Hearing by Bone Conduction
Hearing usually involves receiving a sound in the form of vibrating air particles. This "regular route" is called air-conduction. It is also possible to hear by bone-conduction, which means that the sound is transmitted via vibrations of the bones of the skull. Bone-conduction can be initiated by air conducted sounds that are intense enough to set the bones of the skull into vibration, or by directly activating the bones of the skull with a vibrator made for this purpose. In clinical audiology, air-conduction signals are presented from earphones or loudspeakers, and bone-conduction stimuli are presented from a bone conduction vibrator. Air-conduction and bone-conduction result in the same cochlear activity, that is the initiation of traveling waves and displacements of the hair cell cilia.
The Nature of Normal Hearing
Audiology is concerned with the normal and abnormal aspects of hearing, its place in the communicative process, and the clinical evaluation and management of patients with auditory impairments. The area of science that deals with the perception of physical stimuli is called psychophysics. Hence, in addition to being an aspect of audiology, the science that deals with perception of sound is also known as psychoacoustics.
The Range of Hearing
Minimal Audible Levels
It is useful to conceive of a range of hearing that includes sounds that are audible and tolerable. The lower curves show the faintest audible sounds or thresholds of normal people in decibels of sound pressure level (dB SPL) as a function of frequency. The striking feature of these curves is that they are not flat. Instead, the SPL needed for a sound to be barely audible depends on its frequency to a major extent. Hearing thresholds are reasonably sensitive between ~100 and 10,000 Hz, and become poorer (i.e., the least amount of intensity is needed to reach threshold) in the 2000 to 5000 Hz range. The resonant responses of the conductive system are largely responsible for the lower thresholds in this most sensitive frequency range.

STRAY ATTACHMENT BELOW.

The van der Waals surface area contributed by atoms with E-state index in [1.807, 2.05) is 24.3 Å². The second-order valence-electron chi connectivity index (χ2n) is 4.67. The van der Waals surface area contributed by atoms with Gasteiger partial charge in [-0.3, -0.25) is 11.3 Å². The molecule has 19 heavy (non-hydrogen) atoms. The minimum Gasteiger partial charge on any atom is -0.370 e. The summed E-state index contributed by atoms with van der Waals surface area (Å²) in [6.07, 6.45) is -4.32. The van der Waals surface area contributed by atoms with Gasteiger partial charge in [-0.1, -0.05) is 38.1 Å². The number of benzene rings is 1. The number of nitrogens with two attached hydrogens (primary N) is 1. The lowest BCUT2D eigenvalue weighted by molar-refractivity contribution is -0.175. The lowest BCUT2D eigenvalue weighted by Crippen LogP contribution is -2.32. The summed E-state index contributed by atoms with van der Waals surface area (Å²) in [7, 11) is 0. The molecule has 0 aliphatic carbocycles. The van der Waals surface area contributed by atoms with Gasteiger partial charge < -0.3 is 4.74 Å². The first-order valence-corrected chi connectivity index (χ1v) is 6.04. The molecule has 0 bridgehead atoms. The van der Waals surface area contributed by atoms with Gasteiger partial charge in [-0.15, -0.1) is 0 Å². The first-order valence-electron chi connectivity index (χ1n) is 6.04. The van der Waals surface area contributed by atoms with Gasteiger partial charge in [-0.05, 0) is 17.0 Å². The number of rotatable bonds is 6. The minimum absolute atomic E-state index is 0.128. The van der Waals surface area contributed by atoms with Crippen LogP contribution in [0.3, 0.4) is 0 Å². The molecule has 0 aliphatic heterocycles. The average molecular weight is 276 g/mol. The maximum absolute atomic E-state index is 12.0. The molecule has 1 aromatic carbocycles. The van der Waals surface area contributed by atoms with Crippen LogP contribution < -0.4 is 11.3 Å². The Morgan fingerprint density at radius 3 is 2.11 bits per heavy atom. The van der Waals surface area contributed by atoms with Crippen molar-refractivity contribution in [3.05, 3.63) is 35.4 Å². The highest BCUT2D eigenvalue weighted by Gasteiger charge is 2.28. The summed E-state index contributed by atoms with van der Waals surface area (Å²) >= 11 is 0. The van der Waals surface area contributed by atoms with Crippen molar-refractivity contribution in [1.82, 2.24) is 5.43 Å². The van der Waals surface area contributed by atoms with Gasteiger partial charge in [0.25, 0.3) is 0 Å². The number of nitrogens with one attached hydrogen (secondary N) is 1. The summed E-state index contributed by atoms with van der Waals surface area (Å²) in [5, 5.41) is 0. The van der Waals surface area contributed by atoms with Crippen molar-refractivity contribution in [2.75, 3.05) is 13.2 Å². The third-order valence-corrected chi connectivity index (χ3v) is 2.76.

Upper Limits of Hearing
The upper levels of usable hearing depend on how they are defined. The threshold of uncomfortable loudness occurs at ~100dB SPL, although higher values of ~111 to 115 dB SPL have been reported.
Loudness and Pitch
Loudness and pitch refer to how we perceive the physical attributes of intensity and frequency respectively. It may seem odd to make this distinction since everyone knows sounds with greater intesnities are louder than sounds with smaller intensities, and higher frequencies have higher pitches. These generalities are true. However, we will see that there is far from a one-for-one relationship between the perceptual world of loudness and pitch and the physical world of intensity and frequency. For example, equal loudness or phon curves tell us that all of the following tones sound equally loud even though their SPLs are different:
- 78dB @ 50Hz
- 54dB @ 200Hz
- 43dB @ 500 Hz
- 40dB @ 1000Hz (the reference)
- 39dB @ 2000Hz
- 40dB @ 5000Hz
Recall that our actual hearing sensitivity in decibels of sound pressure level (dB SPL/20uPa) is not the same at every frequency. For example, the average normal person needs 26.5 dB SPL just to barely hear a 250Hz tone, but only 7.5dB SPL to just hear a 1000Hz tone. There are normal threshold SPLs when using typical audiometric earphones. We consider these values to be normal reference values-more technically, reference equivalent threshold sound pressure levels (RETSPLs)-because they are the physical intensities needed by normal people to reach the threshold of hearing. In fact, when we say a person has a "hearing loss," we really mean that she requires higher SPLs than these values to just hear a sound; the more the thresholds deviate from these reference values, the worse is the hearing loss.